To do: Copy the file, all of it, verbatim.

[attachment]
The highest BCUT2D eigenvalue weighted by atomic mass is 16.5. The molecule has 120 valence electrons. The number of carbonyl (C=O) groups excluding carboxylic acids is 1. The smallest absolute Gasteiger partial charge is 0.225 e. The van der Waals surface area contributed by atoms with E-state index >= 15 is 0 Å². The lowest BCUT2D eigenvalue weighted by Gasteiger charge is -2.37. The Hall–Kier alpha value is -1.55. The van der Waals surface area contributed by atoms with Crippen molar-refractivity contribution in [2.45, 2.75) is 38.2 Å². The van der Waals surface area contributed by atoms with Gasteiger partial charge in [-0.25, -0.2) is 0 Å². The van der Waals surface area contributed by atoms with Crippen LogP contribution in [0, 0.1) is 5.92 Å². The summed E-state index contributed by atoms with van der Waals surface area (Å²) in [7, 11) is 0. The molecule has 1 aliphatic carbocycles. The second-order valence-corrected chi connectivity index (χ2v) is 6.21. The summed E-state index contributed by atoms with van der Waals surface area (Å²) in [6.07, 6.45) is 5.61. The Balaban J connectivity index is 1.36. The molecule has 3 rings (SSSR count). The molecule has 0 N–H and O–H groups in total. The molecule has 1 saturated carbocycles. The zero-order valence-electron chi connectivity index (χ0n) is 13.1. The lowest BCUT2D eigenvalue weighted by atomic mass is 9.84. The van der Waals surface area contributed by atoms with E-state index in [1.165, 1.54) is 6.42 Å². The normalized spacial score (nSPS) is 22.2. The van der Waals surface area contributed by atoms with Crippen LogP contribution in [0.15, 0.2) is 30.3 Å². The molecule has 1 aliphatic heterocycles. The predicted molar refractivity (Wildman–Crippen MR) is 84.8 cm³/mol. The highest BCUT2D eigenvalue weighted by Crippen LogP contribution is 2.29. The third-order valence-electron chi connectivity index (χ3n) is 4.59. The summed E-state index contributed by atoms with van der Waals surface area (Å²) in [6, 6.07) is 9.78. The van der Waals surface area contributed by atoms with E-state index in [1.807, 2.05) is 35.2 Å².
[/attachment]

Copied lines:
The highest BCUT2D eigenvalue weighted by atomic mass is 16.5. The molecule has 120 valence electrons. The number of carbonyl (C=O) groups excluding carboxylic acids is 1. The smallest absolute Gasteiger partial charge is 0.225 e. The van der Waals surface area contributed by atoms with E-state index >= 15 is 0 Å². The lowest BCUT2D eigenvalue weighted by Gasteiger charge is -2.37. The Hall–Kier alpha value is -1.55. The van der Waals surface area contributed by atoms with Crippen molar-refractivity contribution in [2.45, 2.75) is 38.2 Å². The van der Waals surface area contributed by atoms with Gasteiger partial charge in [-0.25, -0.2) is 0 Å². The van der Waals surface area contributed by atoms with Crippen LogP contribution in [0, 0.1) is 5.92 Å². The summed E-state index contributed by atoms with van der Waals surface area (Å²) in [7, 11) is 0. The molecule has 1 aliphatic carbocycles. The second-order valence-corrected chi connectivity index (χ2v) is 6.21. The summed E-state index contributed by atoms with van der Waals surface area (Å²) in [6.07, 6.45) is 5.61. The Balaban J connectivity index is 1.36. The molecule has 3 rings (SSSR count). The molecule has 0 N–H and O–H groups in total. The molecule has 1 saturated carbocycles. The zero-order valence-electron chi connectivity index (χ0n) is 13.1. The lowest BCUT2D eigenvalue weighted by atomic mass is 9.84. The van der Waals surface area contributed by atoms with E-state index in [1.165, 1.54) is 6.42 Å². The normalized spacial score (nSPS) is 22.2. The van der Waals surface area contributed by atoms with Crippen LogP contribution in [0.15, 0.2) is 30.3 Å². The molecule has 1 aliphatic heterocycles. The predicted molar refractivity (Wildman–Crippen MR) is 84.8 cm³/mol. The highest BCUT2D eigenvalue weighted by Crippen LogP contribution is 2.29. The third-order valence-electron chi connectivity index (χ3n) is 4.59. The summed E-state index contributed by atoms with van der Waals surface area (Å²) in [6, 6.07) is 9.78. The van der Waals surface area contributed by atoms with E-state index in [1.807, 2.05) is 35.2 Å².